Why humans are terrible at functional endoscope testing

medical cost reduction, endoscope testing, sterilization, CSSD, MDR2017/745

 

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Regulatory framework

With the introduction of Regulation EU MDR 2017/745, reusable rigid endoscopes are now class I reusable medical devices (class I, reusable or class Ir).  You now have to have some sort of quality control of endoscopes before each use. In addition, a record must be kept of each and every single reuse. 
 
By law, products that are both reusable surgical instruments and have a measurement function, the effects of reprocessing on the measurement function must be evaluated and documented. 
A quality check is usually performed in the CSSD after the endoscopes have been cleaned and before they are packaged for sterilization. This means this compliancy responsibility falls on this department.
 

Endosope inspection now

Endoscope inspection is often limited to a visual check of the endoscope; sometimes cold spray is used to detect moisture or an extra lens is used to detect contamination on the individual lens surfaces, but that's it. Rigid endoscopes degrade during their lifecycle due to sterilization, ionizing radiation and mechanical force. 
 
Despite these visual functional checks, surgeons are still confronted with faulty instruments because it's difficult to objectively assess degradation.
Scientific research done at the university of Lyon, France shows that 80% of defects that could impede use in the operating room were not seen by a trained surgeon that knew it was being assessed against an automated empirical machine.
 
Another problem with manual functional tests is that it difficult to establish clear and consistent criteria for accepting and rejecting endoscopes, making objective assessment impossible. 
In addition, for a human it's  not possible to detect gradual changes in optical quality over time, especially with a large number of different types of endoscopes.
 
Some endoscope manufacturers specify acceptance and rejection criteria, such as maximum number of dark illumination fibers and testing for dents and lens cracks, but it’s unclear what the relationship is with visibility problems in the OR and whether these criteria are under- or over-valued.
 

Automated Test bench

To ensure that endoscopes have the optical quality for surgery, Dovideq developed an automated opto-electronic test bench for the sterilization department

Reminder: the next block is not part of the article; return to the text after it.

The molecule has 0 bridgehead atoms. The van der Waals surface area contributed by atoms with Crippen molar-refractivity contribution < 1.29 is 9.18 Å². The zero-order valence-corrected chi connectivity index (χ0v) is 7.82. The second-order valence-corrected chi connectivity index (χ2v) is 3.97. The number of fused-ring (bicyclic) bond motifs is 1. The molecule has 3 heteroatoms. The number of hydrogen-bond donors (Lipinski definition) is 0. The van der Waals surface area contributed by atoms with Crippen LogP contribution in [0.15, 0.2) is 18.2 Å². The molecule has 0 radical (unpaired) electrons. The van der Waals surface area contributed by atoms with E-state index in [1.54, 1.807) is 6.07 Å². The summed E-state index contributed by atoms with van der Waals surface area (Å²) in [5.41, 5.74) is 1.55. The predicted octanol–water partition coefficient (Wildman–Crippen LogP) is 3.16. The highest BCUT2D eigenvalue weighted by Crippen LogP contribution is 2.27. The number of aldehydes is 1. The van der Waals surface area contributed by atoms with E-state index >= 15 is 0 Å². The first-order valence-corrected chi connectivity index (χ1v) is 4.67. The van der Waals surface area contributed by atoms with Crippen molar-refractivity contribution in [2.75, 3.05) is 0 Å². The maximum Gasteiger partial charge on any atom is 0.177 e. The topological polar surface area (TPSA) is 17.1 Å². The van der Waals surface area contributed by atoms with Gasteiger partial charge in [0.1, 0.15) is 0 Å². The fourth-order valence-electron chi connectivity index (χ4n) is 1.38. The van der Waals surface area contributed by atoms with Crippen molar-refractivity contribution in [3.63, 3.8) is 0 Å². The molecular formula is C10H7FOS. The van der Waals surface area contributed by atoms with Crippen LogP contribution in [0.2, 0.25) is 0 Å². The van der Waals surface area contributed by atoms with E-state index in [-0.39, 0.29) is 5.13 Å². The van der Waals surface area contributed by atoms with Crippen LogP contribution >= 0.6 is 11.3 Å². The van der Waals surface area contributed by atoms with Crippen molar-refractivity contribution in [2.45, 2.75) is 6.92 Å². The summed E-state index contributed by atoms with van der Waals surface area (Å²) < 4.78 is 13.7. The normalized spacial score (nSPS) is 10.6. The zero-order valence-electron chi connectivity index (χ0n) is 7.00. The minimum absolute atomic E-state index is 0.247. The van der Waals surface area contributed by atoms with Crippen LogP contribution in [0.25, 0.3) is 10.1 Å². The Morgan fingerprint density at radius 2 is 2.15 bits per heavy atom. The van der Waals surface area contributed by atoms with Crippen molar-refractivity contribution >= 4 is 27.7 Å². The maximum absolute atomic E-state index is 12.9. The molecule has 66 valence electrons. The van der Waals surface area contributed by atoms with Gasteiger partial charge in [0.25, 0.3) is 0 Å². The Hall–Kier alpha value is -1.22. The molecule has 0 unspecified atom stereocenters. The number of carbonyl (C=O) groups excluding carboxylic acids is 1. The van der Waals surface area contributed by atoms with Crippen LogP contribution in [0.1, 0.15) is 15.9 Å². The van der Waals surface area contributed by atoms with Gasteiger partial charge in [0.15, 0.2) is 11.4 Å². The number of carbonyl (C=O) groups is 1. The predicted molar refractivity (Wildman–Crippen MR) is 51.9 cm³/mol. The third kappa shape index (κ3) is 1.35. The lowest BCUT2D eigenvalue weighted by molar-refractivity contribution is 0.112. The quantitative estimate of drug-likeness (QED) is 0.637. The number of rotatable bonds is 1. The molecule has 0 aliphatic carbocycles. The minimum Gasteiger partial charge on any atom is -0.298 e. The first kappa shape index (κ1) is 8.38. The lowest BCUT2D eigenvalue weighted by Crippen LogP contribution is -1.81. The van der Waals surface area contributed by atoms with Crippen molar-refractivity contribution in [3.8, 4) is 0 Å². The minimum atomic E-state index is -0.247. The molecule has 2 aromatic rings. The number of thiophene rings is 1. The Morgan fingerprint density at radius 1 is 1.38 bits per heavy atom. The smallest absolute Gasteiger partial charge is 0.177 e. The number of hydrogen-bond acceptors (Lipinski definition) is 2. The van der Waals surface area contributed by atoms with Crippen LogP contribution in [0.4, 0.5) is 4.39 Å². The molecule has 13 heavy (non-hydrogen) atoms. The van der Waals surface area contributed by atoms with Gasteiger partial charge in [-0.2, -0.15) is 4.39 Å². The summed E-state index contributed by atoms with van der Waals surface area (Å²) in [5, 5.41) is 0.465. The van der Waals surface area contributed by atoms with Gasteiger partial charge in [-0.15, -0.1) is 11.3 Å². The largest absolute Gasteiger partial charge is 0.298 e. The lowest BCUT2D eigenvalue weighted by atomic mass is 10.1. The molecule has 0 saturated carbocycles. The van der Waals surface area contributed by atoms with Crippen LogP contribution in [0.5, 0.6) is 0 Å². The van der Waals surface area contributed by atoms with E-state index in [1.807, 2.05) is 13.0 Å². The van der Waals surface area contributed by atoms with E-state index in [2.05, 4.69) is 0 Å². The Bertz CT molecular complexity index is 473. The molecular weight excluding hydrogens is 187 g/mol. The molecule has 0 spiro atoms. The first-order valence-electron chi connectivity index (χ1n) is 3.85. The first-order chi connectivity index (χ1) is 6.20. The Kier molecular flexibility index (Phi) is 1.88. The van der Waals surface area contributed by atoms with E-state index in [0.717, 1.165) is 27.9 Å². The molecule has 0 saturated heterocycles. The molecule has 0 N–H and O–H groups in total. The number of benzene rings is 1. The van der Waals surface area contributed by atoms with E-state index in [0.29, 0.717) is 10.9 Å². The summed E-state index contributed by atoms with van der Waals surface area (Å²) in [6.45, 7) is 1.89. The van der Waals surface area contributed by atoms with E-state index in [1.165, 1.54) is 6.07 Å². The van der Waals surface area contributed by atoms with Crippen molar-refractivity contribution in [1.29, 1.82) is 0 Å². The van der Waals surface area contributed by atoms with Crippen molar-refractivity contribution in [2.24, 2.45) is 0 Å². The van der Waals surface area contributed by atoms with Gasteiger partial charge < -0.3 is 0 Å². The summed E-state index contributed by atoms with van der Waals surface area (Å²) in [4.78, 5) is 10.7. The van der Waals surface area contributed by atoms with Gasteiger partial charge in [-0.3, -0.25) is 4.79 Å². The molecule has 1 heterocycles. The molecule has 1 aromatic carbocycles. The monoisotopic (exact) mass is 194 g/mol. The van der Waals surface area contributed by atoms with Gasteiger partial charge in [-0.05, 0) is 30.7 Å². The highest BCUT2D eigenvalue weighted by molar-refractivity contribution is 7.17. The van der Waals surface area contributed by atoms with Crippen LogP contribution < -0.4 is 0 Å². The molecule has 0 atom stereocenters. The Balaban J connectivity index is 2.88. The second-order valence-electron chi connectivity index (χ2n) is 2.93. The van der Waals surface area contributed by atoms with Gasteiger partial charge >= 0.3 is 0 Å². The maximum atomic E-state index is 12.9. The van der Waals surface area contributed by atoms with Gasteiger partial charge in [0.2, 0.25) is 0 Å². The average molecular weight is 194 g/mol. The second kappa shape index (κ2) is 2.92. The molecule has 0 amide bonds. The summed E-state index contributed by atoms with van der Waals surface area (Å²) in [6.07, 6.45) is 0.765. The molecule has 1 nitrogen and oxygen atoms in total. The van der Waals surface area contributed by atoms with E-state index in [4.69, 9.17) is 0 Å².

With this test, 6 specific parameters, like transmission of the illumination fibers, lens discoloration and lens contrast values are stored in an online database to provide empirical criteria.
 
To optimize the measurement process, Dovideq developed an automated system called ScopeControl that requires almost no user interaction and measures several important optical parameters of an endoscope.
To ensure the optical quality of rigid endoscopes in practice, Dovideq developed special software to instruct the operator, who gets a clear pass/fail message.
The system automatically generates test patterns, captures images, analyzes them and stores results in a dedicated cloud system. Reporting can be done via there. 
 
During a clinical trial, a trained device operator performed 1599 measurements on 46 different endoscope types. As expected, a slow downward trend in the quality of clinically used endoscopes was observed.
The quality generally improves after repair or replacement, while endoscope replacement seems to slightly outperform endoscope repair.
 
This system provides hospitals with better insight into which acceptance and rejection criteria to use and which factors (usage, cleaning protocol and brands) determine the economic life of endoscopes. The cloud based endoscope management system also ensures quality assurance and compliancy, increasing quality and patient safety whilst lowering overall costs.
 
In short: To do a good job, you need good visibility.
 

 

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